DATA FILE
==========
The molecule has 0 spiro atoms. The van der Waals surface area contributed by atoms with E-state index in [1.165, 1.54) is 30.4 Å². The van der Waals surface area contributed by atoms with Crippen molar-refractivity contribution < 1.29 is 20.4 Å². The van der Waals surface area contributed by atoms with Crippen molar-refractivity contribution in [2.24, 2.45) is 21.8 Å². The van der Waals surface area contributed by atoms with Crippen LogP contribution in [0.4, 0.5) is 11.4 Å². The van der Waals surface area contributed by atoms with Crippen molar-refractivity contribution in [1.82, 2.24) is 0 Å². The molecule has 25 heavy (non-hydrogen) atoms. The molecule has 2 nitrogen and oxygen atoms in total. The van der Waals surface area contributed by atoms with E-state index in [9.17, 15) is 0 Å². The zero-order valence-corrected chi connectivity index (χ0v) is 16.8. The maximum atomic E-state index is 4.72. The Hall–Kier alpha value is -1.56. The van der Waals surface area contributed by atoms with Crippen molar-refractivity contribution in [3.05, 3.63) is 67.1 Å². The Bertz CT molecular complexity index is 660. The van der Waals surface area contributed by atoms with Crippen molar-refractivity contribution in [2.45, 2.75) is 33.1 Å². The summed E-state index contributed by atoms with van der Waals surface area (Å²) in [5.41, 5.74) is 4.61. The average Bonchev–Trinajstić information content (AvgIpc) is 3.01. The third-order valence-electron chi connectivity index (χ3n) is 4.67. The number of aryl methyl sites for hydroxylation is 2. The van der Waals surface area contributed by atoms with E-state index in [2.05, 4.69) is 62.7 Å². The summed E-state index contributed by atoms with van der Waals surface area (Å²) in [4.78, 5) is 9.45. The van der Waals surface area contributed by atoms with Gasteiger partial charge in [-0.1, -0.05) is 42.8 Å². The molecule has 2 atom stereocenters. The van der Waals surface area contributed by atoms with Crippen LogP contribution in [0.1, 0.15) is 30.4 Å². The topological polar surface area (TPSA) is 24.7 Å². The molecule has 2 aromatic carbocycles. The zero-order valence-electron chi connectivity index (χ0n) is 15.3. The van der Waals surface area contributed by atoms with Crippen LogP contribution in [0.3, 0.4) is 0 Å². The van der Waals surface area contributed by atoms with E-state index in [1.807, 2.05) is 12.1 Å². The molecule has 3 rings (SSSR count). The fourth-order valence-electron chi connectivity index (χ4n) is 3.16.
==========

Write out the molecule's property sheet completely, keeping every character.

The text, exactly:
The molecule has 0 spiro atoms. The van der Waals surface area contributed by atoms with E-state index in [1.165, 1.54) is 30.4 Å². The van der Waals surface area contributed by atoms with Crippen molar-refractivity contribution < 1.29 is 20.4 Å². The van der Waals surface area contributed by atoms with Crippen molar-refractivity contribution in [2.24, 2.45) is 21.8 Å². The van der Waals surface area contributed by atoms with Crippen LogP contribution in [0.4, 0.5) is 11.4 Å². The van der Waals surface area contributed by atoms with Crippen molar-refractivity contribution in [1.82, 2.24) is 0 Å². The molecule has 25 heavy (non-hydrogen) atoms. The molecule has 2 nitrogen and oxygen atoms in total. The van der Waals surface area contributed by atoms with E-state index in [9.17, 15) is 0 Å². The zero-order valence-corrected chi connectivity index (χ0v) is 16.8. The maximum atomic E-state index is 4.72. The Hall–Kier alpha value is -1.56. The van der Waals surface area contributed by atoms with Crippen molar-refractivity contribution in [3.05, 3.63) is 67.1 Å². The Bertz CT molecular complexity index is 660. The van der Waals surface area contributed by atoms with Crippen molar-refractivity contribution in [2.45, 2.75) is 33.1 Å². The summed E-state index contributed by atoms with van der Waals surface area (Å²) in [5.41, 5.74) is 4.61. The average Bonchev–Trinajstić information content (AvgIpc) is 3.01. The third-order valence-electron chi connectivity index (χ3n) is 4.67. The number of aryl methyl sites for hydroxylation is 2. The van der Waals surface area contributed by atoms with E-state index in [2.05, 4.69) is 62.7 Å². The summed E-state index contributed by atoms with van der Waals surface area (Å²) in [4.78, 5) is 9.45. The van der Waals surface area contributed by atoms with Gasteiger partial charge in [-0.1, -0.05) is 42.8 Å². The molecule has 2 atom stereocenters. The van der Waals surface area contributed by atoms with Crippen LogP contribution in [0.1, 0.15) is 30.4 Å². The topological polar surface area (TPSA) is 24.7 Å². The molecule has 2 aromatic carbocycles. The zero-order valence-electron chi connectivity index (χ0n) is 15.3. The van der Waals surface area contributed by atoms with Crippen LogP contribution in [0.3, 0.4) is 0 Å². The van der Waals surface area contributed by atoms with E-state index in [1.807, 2.05) is 12.1 Å². The molecule has 3 rings (SSSR count). The fourth-order valence-electron chi connectivity index (χ4n) is 3.16.